On the way to David Lamelas’s latest show, which inaugurates Jan Mot’s new location in Brussels, I wondered how much of an artist’s practice is trapped in the discourses surrounding its inception. After all, aren’t artworks entangled with, if not contingent upon, the conditions that govern the time of their creation? In particular, I was thinking of those proponents of Conceptual art, who simultaneously created their own discourse. Does the language of Conceptual art have a fixed temporality? If so, what is it? Is it still evolving with the changing times or is it doomed to remain forever in a fixed historical category?

Perhaps my thoughts were influenced by Mot’s decision to open his new space with an austere, conceptually driven exhibition that so perfectly represents the spirit of his program. (Isn’t supporting Conceptual art an old Belgian affair, taken up brilliantly by the gallery into its many afterlives today?) Or maybe it was the uncanny experience of finding myself in a maison de maître in the distinguished Rue de la Régence, a location that has just surfaced as a hub for several galleries, instead of the messy downtown corner where Mot’s white cube previously resided. This change not only marks the decisive move of the Brussels’s art world away from the downtown sectors to more elegant parts of town, but also reflects its shift away from Antwerp to Brussels—exemplified by the relocation of Galerie Micheline Szwajcer, which now occupies the floor above Jan Mot. While this inclination away from the urban center had already emerged last year, it comes on the heels of more and more foreign galleries having already taken up residence in the city’s affluent areas over the past several years.

Jan Mot’s space itself—the former premises of a well-known publisher of legal books and its bookshop—invites a reflection on time. The high, ornate ceilings reveal their age, while the bookshop’s empty, wooden shelves still entirely cover the front room, making me think that artworks should more often be surrounded by books instead of walls. This library sets the framework for the show, which includes three films about text, reading, and absence.

On two different monitors, Lamelas’s two 16mm, black-and-white “Reading Films” from 1970 are shown. In Reading film from “Knots” by R. D. Laing, the viewer is first invited to read the typed text of a poem written by Laing, the controversial British psychiatrist; then the words—consisting of abstract and paradoxical statements—are spoken aloud by a woman on the screen. In Reading an Extract from “Labyrinths” by J.L. Borges, another woman reads Argentine writer Jorge Luis Borges’s 1944/46 essay, “A New Refutation of Time,” but instead of sound, the words appear as subtitles. Both works use texts built on labyrinthine arguments which mirror their methodical application of contradiction in order to disassemble the notion of reading into as many elements as possible—visual and audio perception, information and form, meaning and repetition.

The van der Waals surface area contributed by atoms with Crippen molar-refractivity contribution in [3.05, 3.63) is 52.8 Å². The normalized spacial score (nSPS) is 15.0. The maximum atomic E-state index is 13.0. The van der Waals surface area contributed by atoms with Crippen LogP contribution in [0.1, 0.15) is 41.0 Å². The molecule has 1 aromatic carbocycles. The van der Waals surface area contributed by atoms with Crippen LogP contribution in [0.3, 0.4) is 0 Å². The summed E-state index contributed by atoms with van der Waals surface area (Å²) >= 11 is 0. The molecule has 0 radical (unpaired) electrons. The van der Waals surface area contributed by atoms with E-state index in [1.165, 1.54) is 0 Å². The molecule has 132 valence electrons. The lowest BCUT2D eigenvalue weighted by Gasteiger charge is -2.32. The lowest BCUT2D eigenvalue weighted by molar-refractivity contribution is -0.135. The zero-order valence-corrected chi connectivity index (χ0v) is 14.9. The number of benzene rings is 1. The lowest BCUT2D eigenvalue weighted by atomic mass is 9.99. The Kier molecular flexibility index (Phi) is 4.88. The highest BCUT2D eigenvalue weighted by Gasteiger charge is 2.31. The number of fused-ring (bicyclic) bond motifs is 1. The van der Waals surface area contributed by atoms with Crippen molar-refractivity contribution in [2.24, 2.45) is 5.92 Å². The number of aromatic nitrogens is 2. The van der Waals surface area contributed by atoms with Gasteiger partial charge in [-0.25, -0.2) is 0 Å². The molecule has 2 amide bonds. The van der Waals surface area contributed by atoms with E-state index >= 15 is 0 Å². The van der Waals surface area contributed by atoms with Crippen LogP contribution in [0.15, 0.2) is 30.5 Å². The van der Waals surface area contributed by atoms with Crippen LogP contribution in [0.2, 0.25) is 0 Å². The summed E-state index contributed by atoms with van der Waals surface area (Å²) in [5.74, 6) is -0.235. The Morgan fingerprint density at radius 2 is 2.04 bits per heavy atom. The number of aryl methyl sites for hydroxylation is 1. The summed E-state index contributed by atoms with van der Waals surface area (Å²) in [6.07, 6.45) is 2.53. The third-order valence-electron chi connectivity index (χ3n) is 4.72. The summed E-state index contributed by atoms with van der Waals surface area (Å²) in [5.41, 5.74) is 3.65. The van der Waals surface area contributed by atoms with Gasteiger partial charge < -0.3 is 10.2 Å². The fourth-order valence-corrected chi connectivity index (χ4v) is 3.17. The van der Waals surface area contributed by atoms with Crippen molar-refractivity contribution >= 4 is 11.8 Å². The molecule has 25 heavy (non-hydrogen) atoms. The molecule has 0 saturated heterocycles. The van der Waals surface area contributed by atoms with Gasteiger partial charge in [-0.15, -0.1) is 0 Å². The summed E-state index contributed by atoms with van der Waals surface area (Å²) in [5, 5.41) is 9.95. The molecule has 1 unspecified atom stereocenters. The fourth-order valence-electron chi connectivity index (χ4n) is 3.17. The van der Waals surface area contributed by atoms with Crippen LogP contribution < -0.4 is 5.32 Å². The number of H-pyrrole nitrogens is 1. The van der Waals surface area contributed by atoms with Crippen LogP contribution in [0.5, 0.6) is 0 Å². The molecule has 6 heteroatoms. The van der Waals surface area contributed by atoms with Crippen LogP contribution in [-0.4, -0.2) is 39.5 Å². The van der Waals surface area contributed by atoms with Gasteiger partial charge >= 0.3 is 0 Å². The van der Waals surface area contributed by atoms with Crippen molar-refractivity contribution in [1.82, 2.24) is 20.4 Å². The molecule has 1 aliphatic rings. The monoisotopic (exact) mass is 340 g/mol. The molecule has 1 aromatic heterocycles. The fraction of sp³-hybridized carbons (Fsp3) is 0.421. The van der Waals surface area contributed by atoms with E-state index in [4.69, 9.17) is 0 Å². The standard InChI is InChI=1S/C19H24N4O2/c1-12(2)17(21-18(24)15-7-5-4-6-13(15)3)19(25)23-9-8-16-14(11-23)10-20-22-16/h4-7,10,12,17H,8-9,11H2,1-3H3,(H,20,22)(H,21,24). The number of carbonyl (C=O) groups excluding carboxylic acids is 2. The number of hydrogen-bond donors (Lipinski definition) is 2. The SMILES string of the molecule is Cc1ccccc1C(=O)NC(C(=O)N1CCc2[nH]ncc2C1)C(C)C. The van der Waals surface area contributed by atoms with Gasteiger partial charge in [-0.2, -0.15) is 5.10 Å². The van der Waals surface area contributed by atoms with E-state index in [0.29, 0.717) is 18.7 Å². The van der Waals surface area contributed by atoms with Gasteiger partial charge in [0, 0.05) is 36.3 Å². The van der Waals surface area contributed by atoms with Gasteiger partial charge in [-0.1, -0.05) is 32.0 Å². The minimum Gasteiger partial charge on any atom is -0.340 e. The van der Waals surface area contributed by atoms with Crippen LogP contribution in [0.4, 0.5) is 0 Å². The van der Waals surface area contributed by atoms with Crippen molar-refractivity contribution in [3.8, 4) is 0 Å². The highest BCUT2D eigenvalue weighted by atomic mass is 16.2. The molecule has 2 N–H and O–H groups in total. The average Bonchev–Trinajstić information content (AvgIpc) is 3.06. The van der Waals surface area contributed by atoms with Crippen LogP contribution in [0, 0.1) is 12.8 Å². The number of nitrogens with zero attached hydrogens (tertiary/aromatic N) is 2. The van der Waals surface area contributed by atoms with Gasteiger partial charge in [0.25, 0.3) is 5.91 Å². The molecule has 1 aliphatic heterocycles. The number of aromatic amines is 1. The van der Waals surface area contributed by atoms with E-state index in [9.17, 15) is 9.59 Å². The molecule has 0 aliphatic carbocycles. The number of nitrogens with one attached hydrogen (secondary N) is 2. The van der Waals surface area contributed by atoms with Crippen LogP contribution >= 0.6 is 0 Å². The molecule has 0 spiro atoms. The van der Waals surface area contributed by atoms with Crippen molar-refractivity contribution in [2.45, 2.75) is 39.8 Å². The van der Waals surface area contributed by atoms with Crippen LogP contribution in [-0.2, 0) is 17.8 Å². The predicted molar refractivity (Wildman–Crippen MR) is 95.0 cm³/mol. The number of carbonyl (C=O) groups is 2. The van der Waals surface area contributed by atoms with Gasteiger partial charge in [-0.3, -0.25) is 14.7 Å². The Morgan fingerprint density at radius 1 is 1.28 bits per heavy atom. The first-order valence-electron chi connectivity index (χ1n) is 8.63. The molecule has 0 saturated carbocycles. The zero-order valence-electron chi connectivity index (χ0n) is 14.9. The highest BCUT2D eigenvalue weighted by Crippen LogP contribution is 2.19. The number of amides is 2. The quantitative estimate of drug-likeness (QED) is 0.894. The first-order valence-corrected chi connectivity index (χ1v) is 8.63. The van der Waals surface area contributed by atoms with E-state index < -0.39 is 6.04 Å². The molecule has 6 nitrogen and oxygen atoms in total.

This technique seems to be taken further in the third—and newest—piece in the exhibition: Mon Amour (2014), in which the blurred text of a script scrolls on a freestanding projection screen. In it, we recognize a dialogue between two characters—Elle [“Her”] and Lui [“Him”]. Occasionally, a word or two comes into focus. A soundtrack can be heard, but it resists linear comprehension. Although the source is not referenced, the visual and sound clues hint at Hiroshima mon amour, French filmmaker Alain Resnais’s 1959 film and its screenplay by French writer and director Marguerite Duras.

In contrast to the clear-cut strategies of fragmentation and accumulation of the source material found in Lamelas’s older works, Mon Amour seems surprisingly poetical, abstract, and dependent on technique. Here, he closes down perception by rejecting a script and cinematic reference in favor of a generic narrative structure (elle, lui, amour) and an atmospheric setting (the sound), an approach that reveals both the conceptual rigor and irreverence present in his practice.

Language, perception, and form—determined by following random but strict rules—are all concerns present in the exhibited works, which we might generally associate with Conceptual art. Yet, what history tells us about Lamelas is that he was an atypical, unorthodox, and almost marginal example of Conceptual art (transgressing boundaries and categories, re-introducing an interest in narrative, fiction, and image). If there is a gap between these works’ historical determination, and the way we experience them in the here and now, it is probably because a globalized and heterogeneous field of contemporary art has absorbed Lamelas’s heterodoxies from the 1960s and 70s. Our perception of Conceptual art practices is thus limited to its only remaining particularity—a somewhat caricaturized image of a dry, administrative, black-and-white aesthetics.

Back in the 1970s, Lamelas’s films enacted a critique of media, information, and the very institution of art. Today, this historic work, now viewed within a contemporary context and alongside new projects, could also be read as a critique of the authority of conceptual form. This might also be the reason why we find a wall of empty bookshelves in a gallery so appealing today—it reflects the need to fill a void and recapture the spirit that made Conceptual art necessary and possible in the first place.